realtors but that is not true. The best place for pool inspectors to get business is from home inspectors. A lot of home inspectors do not want to do pools because they don’t want the liability because they don’t know what they are doing. And a lot of their insurance policies specifically exclude pools.
California has many chapters of the CREIA, California Real Estate Inspectors Association. There are others like ASHI, the American Society of Home Inspectors. Find a local chapter. Join up and attend their meetings. They need speakers every month. So, offer to give them a talk about pools. If you get to know them then some will refer pools to you. A home inspector will see a home every day and a certain percentage of those will have a pool so if you have 5 or 10 home inspectors that regularly refer you, you will have plenty of business.
What kind of Insurance is necessary?
You need to go over your insurance policy very carefully and make sure that it covers pool inspections. There’s a saying that we have in the inspection business: it’s not a question of if you get sued, it’s a question of when. If the homeowner sues the realtor, the realtor is going to drag in the inspectors. Sometimes a home buyer could sue the pool inspector directly because of an error or omission in the inspection.
Describe the major components of a thorough inspection?
I have a checklist but I never show it to the client. I know some inspectors do but I think that’s very dangerous because it opens you up to a lot of liability.
The first thing I look for is safety components such as fencing and gates. If there’s a diving board I’m going to recommend that they remove it or that they get the manufacturer to come out
and look at it and certify that it safe. I look at slides and make sure that they are up to CPSC standards.
I inspect the electrical components, the bonding, the breakers, the GFCI’s. I spend a lot of time looking for light junction boxes, because they are hard to find, and the older ones are dangerous.
Then I look at the structure of the pool – that is, the tile coping, deck, and plaster. I’ll look inside the skimmer for cracks. I’ll check whether it is manual fill, auto fill or no fill. Then I look at the equipment and test each piece of equipment. I check the valves for leaking. If there is a spa, I turn it on and make sure all the jets are working. If it’s a pool/spa combination, I will drain the spa into the pool and inspect the drains in the spa. The drains on the spa are critical and they hardly ever meet VGB and California standards. I can also get a look at the plaster of the spa which gives me an idea about the plaster in the pool.
I also measure the pool and draw it on my computer. I can then estimate gallonage. Using the gallonage I can calculate turnover, velocities and get a rough idea of heating times.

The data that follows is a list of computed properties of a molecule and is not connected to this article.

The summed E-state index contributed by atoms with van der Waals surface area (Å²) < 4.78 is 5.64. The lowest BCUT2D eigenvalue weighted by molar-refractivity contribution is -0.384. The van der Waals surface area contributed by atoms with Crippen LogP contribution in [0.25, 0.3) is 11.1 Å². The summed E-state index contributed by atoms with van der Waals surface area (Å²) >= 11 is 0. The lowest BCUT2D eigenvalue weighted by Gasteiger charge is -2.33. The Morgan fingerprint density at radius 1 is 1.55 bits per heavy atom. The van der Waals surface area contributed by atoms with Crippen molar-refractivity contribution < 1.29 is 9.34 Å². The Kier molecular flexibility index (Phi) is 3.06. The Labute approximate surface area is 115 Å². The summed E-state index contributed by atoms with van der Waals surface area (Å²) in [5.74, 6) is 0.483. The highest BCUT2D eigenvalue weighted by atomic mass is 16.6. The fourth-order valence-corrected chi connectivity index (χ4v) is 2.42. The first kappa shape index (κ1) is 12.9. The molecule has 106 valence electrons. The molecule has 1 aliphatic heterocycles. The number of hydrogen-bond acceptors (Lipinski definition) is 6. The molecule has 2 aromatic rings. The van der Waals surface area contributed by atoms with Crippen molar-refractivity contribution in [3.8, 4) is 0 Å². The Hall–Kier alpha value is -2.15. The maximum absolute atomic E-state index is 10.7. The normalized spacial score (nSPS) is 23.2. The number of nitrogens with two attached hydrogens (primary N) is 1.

A big part of the inspection is debriefing the client and explaining what is going on. It’s very important to get their email address and their money. You must get paid on the job or before. Never bill escrow because you don’t know if the sale is going to close. That said, the pool inspection should not determine whether or not the house is going to sell. Most of the repairs are only going to cost a couple thousand dollars. The pool inspection shouldn’t kill the deal.
Are there any typical problems inspections will find?
Filters are very dangerous. As an expert witness, I’ve worked on several cases where a serviceperson cleaned the filter, turned on the pump, and the filter lid exploded off, hitting the serviceperson in the head. The last person I worked for had $250,000 worth of reconstructive facial surgery from a filter explosion. In manufacturers’ installation manuals, it says that the filters have to be separated a certain distance from any electrical switch that can turn on the associated pump to avoid injury in case of an explosion. But for an experienced installer, reading the filter installation manual is like most people reading instructions on how to install a light bulb.
Lack of bonding is probably one of the most common things I see. A lot of people don’t know the difference between bonding and grounding. If the equipment gets moved from its original location, or else replaced, then bonding may be ignored. They move the equipment but don’t connect to the bonding grid. Bonding problems are very common, especially in older pools, or when the pump is replaced.
Fences are supposed to swing out, away from the pool. The code is very specific about this. But it is a very common violation. This is a drowning hazard.
I worked a drowning case where teenagers lodged a piece of wood in the gate to keep it open. A small child came, got in the pool, and drowned. The lawyer argued that the child would have had enough strength to push the gate open, but not enough strength to pull the gate open.
In drowning cases like this, they always sue, and they are often 7 figure judgments.
Also, I always recommend that they comply with VGB standards, even if it isn’t required. But any work on a pool that requires a permit also requires VGB compliance.
Richard “Rick” English is owner of English Pool Consulting in San Diego, California. He has his Certified Pool Operator (CPO) Certificate and Certified Building Professional (CBP). He works as a forensic consultant in litigation involving pool construction, pool service and pool safety. He has been qualified as an expert witness in California, Arizona, Nevada, Colorado, Texas, New Hampshire, Idaho, Washington and Kansas.